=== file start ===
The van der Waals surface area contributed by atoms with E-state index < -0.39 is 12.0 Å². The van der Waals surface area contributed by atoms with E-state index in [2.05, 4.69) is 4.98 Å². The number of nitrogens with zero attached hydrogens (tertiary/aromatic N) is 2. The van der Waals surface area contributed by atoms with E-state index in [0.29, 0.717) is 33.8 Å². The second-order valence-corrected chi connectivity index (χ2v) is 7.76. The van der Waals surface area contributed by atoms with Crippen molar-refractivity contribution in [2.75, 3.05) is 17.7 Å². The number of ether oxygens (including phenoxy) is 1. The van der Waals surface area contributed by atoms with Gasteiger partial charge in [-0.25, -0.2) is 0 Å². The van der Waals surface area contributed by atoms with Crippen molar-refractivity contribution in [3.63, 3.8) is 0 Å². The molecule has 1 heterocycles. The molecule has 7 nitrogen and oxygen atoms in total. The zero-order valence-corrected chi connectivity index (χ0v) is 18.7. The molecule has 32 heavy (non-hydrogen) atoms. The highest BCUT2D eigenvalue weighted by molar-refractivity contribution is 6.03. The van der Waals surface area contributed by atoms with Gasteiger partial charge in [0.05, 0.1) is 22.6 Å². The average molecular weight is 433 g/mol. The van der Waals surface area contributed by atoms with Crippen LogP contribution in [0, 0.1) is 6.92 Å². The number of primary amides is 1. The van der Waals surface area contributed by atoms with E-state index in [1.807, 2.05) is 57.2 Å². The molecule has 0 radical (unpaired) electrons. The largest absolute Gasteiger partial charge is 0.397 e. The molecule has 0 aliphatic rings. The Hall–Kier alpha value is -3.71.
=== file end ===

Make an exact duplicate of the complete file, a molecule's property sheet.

The van der Waals surface area contributed by atoms with E-state index < -0.39 is 12.0 Å². The van der Waals surface area contributed by atoms with E-state index in [2.05, 4.69) is 4.98 Å². The number of nitrogens with zero attached hydrogens (tertiary/aromatic N) is 2. The van der Waals surface area contributed by atoms with E-state index in [0.29, 0.717) is 33.8 Å². The second-order valence-corrected chi connectivity index (χ2v) is 7.76. The van der Waals surface area contributed by atoms with Crippen molar-refractivity contribution in [2.75, 3.05) is 17.7 Å². The number of ether oxygens (including phenoxy) is 1. The van der Waals surface area contributed by atoms with Gasteiger partial charge in [-0.25, -0.2) is 0 Å². The van der Waals surface area contributed by atoms with Crippen molar-refractivity contribution in [3.63, 3.8) is 0 Å². The molecule has 1 heterocycles. The molecule has 7 nitrogen and oxygen atoms in total. The zero-order valence-corrected chi connectivity index (χ0v) is 18.7. The molecule has 32 heavy (non-hydrogen) atoms. The highest BCUT2D eigenvalue weighted by molar-refractivity contribution is 6.03. The van der Waals surface area contributed by atoms with Gasteiger partial charge in [0.05, 0.1) is 22.6 Å². The average molecular weight is 433 g/mol. The van der Waals surface area contributed by atoms with Crippen LogP contribution in [0, 0.1) is 6.92 Å². The number of primary amides is 1. The van der Waals surface area contributed by atoms with E-state index in [1.807, 2.05) is 57.2 Å². The molecule has 0 radical (unpaired) electrons. The largest absolute Gasteiger partial charge is 0.397 e. The molecule has 0 aliphatic rings. The Hall–Kier alpha value is -3.71.